A Stroke of Insight and Repairing the Brain

Stroke

I pondered the irony of my experience—a brain scientist having a stroke. I celebrated the joy I felt and the lessons I had learned. I was touched by the daunting reality; I was a stroke survivor.

Jill Bolte Taylor, “My Stroke of Insight”

The message in Dr. Jill Bolte’s TED Talk video on her life after stroke is inspirational, and there is no doubt that her sense of motivation and “stroke of insight” were strong factors in her recovery. But almost buried near the end of her talk there is one critical sentence: “It took me eight years to completely recover.”

Each year, 800,000 people suffer a stroke, and not all of them are as fortunate as Dr. Bolte. Her book, “My Stroke of Insight,” details her demanding work to regain her life, and the fact that the return of her abilities did not happen overnight. In addition to her “stroke of insight,” there were many other changes that took place in her brain: “I had to relearn basic personal care, including how to dress myself. I needed to be taught to put my socks on before my shoes and why.”

What Happens When You Have a Stroke?

When a stroke or brain injury damages a brain, it damages the connection between nerve cells. Remember your mother telling you to think with your “grey matter?” That grey matter is billions of nerve cells that are connected to each other by wires (axons) that carry the messages to move your arm or tell a waiter what you want for lunch.

Think about your garden — or a garden you’ve seen on television. When you cut a bush or prune it, the plant grows back bigger, lusher and healthier; it sprouts beautiful new growth. After a stroke or brain injury, the wires in your brain – those axons and dendrites of a nerve cell – start sprouting new “stems,” or new growth to seek out new connections. This is called collateral sprouting, and this regeneration is an important element of neural plasticity – the brain’s ability to repair itself.

Dose-Function-Motivation

We know from both animal and human research that with the right amount and type of therapy, we can both instruct other areas of the brain to take over the function of the damaged brain and also direct the damaged axons to connect with nerve cells that work. If you want to learn a new skill, you must repeat it many times. Just as multiple repetitions (practice) improve your piano playing or golf swing, multiple repetitions of a task also help drive the axons to connect with the nerve cells that will restore function.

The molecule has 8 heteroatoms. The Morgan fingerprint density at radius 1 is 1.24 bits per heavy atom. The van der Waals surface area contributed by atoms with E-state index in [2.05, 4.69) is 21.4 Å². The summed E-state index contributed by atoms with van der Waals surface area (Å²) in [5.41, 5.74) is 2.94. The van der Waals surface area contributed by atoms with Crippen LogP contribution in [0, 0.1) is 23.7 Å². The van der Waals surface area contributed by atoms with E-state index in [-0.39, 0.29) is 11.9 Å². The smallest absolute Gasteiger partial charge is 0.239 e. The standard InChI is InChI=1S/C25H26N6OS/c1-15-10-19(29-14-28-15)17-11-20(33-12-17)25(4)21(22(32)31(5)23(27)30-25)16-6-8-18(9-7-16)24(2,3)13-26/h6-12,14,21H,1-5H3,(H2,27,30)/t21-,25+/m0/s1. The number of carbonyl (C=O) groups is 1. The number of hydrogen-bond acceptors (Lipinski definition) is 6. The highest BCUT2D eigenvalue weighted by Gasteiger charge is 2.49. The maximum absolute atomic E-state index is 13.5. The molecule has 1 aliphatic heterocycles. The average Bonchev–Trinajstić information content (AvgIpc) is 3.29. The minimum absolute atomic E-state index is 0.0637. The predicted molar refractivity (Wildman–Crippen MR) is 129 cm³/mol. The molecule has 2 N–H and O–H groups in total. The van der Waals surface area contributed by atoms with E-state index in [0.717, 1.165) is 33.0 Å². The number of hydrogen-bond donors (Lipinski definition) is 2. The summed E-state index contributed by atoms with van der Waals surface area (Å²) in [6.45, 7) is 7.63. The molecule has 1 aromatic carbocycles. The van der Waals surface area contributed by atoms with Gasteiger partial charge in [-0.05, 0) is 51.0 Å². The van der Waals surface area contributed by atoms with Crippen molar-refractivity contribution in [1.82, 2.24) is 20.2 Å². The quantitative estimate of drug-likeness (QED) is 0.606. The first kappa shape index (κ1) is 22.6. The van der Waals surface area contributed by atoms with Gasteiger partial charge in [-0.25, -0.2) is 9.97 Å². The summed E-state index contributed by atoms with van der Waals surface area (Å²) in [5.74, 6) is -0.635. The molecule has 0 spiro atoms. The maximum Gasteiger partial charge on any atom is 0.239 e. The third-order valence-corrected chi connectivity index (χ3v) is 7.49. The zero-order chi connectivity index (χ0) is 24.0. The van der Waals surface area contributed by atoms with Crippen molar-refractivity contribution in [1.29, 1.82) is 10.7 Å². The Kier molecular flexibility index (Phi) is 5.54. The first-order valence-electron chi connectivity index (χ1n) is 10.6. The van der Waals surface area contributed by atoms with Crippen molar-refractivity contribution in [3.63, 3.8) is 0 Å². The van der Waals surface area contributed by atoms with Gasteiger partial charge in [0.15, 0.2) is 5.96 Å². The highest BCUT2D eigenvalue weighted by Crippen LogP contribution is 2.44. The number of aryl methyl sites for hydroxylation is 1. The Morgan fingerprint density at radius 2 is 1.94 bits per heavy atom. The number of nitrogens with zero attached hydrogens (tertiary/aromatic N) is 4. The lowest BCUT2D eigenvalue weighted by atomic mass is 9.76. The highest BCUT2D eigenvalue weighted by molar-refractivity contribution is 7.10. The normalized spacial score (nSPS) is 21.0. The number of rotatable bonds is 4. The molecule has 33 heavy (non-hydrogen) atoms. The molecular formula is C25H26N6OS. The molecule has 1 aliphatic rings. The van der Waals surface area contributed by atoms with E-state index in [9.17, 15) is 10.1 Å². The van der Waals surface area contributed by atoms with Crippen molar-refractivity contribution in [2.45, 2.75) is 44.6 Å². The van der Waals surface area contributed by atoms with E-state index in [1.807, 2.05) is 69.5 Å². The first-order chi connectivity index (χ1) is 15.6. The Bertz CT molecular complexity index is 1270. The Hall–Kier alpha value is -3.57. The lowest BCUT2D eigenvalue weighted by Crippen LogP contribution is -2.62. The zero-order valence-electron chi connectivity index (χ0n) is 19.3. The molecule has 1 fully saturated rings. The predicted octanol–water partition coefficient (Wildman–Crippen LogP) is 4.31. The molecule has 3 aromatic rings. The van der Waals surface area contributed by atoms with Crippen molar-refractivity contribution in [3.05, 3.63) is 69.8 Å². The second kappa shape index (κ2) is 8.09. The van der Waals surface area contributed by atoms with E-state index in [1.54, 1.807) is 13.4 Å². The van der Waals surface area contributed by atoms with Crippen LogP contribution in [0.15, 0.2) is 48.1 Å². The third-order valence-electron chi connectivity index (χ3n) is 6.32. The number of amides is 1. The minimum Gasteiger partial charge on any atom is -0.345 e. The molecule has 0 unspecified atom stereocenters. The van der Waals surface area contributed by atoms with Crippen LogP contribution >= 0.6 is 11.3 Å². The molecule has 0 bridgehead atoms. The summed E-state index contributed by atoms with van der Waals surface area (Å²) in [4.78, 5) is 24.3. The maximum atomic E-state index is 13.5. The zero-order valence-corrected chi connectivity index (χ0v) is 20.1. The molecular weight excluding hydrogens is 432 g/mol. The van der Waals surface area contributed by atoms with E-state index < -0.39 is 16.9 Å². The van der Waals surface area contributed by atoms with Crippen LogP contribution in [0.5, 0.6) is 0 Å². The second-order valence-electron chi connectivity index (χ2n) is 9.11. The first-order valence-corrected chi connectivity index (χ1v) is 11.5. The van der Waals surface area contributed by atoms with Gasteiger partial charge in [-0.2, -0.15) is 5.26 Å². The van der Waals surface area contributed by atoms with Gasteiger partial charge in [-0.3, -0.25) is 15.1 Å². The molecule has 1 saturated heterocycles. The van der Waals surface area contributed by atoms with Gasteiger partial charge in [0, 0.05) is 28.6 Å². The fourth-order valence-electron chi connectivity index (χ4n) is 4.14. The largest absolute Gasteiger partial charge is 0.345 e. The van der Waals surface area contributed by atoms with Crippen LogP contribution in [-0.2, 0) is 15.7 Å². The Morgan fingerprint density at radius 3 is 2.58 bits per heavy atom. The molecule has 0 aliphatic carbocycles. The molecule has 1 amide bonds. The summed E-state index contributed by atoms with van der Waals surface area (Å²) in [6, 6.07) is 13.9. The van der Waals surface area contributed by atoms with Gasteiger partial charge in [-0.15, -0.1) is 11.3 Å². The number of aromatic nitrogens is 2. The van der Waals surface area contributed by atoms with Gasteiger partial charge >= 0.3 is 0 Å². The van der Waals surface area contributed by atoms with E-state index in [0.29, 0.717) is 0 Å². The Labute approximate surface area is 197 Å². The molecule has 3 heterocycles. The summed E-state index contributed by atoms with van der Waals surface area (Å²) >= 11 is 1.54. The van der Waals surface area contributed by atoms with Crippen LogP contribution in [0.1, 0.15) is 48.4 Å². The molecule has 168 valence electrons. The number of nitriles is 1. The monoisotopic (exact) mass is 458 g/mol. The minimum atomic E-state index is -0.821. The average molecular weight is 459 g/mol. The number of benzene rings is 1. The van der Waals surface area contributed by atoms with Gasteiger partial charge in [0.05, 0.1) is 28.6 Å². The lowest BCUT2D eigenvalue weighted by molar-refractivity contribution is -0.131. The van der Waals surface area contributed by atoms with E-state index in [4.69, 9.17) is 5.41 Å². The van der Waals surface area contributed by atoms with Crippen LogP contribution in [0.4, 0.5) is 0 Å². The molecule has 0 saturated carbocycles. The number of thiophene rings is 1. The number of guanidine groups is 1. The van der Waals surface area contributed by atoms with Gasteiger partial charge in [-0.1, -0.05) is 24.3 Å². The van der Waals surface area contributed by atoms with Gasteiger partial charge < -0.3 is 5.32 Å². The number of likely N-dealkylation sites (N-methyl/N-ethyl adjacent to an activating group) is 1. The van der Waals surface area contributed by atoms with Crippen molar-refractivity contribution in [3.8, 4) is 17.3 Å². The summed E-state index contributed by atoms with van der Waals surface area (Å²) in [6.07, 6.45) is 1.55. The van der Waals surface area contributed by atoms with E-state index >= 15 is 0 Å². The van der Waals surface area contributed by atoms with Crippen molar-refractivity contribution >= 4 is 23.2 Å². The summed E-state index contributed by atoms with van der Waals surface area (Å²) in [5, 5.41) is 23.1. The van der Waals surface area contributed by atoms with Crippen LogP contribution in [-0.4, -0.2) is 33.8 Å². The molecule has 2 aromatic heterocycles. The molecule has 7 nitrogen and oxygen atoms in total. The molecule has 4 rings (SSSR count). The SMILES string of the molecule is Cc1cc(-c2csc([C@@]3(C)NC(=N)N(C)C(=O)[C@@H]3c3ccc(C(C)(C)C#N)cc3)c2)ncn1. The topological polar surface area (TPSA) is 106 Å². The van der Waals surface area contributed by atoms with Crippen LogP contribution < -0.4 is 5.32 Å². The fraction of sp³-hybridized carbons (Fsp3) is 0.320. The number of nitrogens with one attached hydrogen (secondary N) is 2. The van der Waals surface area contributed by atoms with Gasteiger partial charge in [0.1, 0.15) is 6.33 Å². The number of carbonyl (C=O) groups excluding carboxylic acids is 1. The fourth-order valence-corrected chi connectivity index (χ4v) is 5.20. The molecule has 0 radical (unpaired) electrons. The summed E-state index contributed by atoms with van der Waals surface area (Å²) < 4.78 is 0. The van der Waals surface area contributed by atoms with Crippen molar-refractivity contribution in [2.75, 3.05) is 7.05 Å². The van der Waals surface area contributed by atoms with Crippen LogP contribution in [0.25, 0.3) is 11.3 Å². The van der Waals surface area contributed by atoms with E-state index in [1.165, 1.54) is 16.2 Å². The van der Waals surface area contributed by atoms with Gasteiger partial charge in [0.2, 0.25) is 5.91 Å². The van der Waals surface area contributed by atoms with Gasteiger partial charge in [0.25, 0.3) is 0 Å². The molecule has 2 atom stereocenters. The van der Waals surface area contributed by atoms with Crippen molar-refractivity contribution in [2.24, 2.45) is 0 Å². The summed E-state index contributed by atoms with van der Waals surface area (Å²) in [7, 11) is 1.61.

Dose Matters

When we take a medication for a medical problem, we carefully adjust the dose. Too little of the antibiotic will make the infection get worse, or it never goes away. The same is true of rehabilitation. The intensity and amount of therapy matters. Much like it takes hours of practice to learn and improve playing a musical instrument, it takes hours of therapy to retrain the brain, nervous system and muscles. Malcolm Gladwell’s highly popular book, “Outliers,” used 10,000 hours as the time it takes to become a high level athlete or musician. It takes that much practice (repetitions) to train the brain and body. Remember, it took Dr. Bolte eight years to fully recover. That is 3.5 hours a day of working on getting better—not an unreasonable comparison.

Function Matters

If you want to learn to play a piano, you need to practice on a piano and not just read about it. The same is true for rehabilitation. If you had a stroke and have lost the use of your right arm, you will need to do tasks and therapy that require the use of your right arm. Performing these tasks will help rewire your brain. The more “functional” tasks you perform, the more you will improve, and more positive changes will take place in your nervous system. There is a good reason we tell you to keep your brain engaged as you get older.

Motivation Matters

Dr. Bolte is a perfect example of a highly motivated person who tries harder and has a better chance of getting better. Stroke survivors are motivated by their caregivers and therapists, but also by their surroundings. Dr. Bolte was fortunate to find her own “nirvana,” and gives a great deal of credit to her mother, G.G. “I needed those around me to be encouraging. I needed to know I still had value. I needed to have dreams to work toward.”

For everyone, the strength of both visible and invisible means of support make an enormous difference in their recovery. In her TED Talk, we see an engaging, funny and articulate woman with an important message. But it is equally important that we do not ignore her long and difficult journey.